Expanding What You See to Increase Your Creative Capacity
Books like The Medici Effect, by Frans Johannson, and Where Good Ideas Come From, by Steven Johnson, confirm what we've long known: innovation in one field often occurs when an idea from another is associated into a new context. Peanut butter + chocolate = bestseller. Since keeping up on required association management reading can be challenging enough, here are two well-curated sources featuring interdisciplinary content that might stimulate your associating and innovation capabilities.
Brain Pickings. Each week, curator Maria Popova's website explores dozens of fascinating resources and ideas, an eclectic mix drawn from current and past content sources and usually tied to a core theme such as science, creativity, decision making. The best are delivered in a free newsletter every Sunday and make for an inspired start to the week ahead. You might also join the more than 160,000 people who follow her on Twitter: @brainpicker.
ChangeThis. This site is on a mission "to spread important ideas and to change minds." Where TED Talks do so in a video format, ChangeThis does so by releasing attractively-designed manifestos on topics related to leadership and life. Some of the most popular manifestos include: "How To Be Creative," "Leading Transformation and Captivating Communities," "The Personal MBA: Mastering Business Without Spending a Fortune," and "Why Your Boss is Programmed to be a Dictator." Use an RSS feed to receive real-time updates of new manifesto releases or subscribe to the e-newsletter for a summary of recent releases.
How Secure is Your Professional Development Revenue Stream?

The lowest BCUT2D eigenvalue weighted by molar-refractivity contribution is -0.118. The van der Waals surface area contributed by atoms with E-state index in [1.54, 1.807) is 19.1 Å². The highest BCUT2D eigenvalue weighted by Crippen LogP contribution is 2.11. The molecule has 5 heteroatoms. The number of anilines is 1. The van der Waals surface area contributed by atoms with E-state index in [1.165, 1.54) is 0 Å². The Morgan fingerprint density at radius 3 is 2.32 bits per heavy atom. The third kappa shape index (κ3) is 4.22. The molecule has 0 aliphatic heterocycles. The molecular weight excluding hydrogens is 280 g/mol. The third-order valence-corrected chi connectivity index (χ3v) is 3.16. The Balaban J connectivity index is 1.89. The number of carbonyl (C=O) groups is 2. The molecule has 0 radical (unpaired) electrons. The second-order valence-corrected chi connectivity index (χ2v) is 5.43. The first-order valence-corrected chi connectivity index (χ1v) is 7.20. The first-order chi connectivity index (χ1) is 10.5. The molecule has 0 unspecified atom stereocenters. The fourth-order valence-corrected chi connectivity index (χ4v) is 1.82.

While you may have staff devoted exclusively to learning and professional development, you'd be wise to remain aware of some of the rapidly emerging trends in education delivery, since they have the potential to dramatically alter the learning landscape and the revenue that associations receive from their offerings. Here are a few of the recent developments in education that no doubt will find their way in some form to association efforts.
The Flipped Learning phenomenon is gaining major traction in elementary and secondary education. Its premise is simple: Flip the lecture and lab so that the time in classrooms is spent with teachers helping students learn at their own pace and often in collaboration with others. "Homework" now often consists of videotaped lectures that students can watch on their own, starting and stopping as their needs require.
The Khan Academy is perhaps the most well-known organization embracing the spirit of flipped learning. Its mission, "to provide a free world-class education to anyone anywhere," has received noteworthy grant funding, and the academy is rapidly amassing a video learning library for teachers and students on a variety of subjects, math and science still dominating. Here's a TED Talk featuring the academy's founder, Salman Khan, talking about how to use video to reinvent education.
Open source education. MIT long ago made a commitment to fully open the doors on education, making lecture notes, exams, and videos available for free online as part of its MIT Open Courseware Project. Professors from Stanford have created Coursera, a Khan Academy-style effort but featuring courses from the top universities for free. Other efforts to open and expand learning access that are similar in spirit but different in approach can be found at The Open University and SkillShare. And no doubt the new TED effort, TED ED-Lessons Worth Sharing, will further accelerate disruption and innovation,
[Sample Dotmocracy worksheet from Dotmocracy.org, shared via Creative Commons Attribution-ShareAlike 2.5 License.]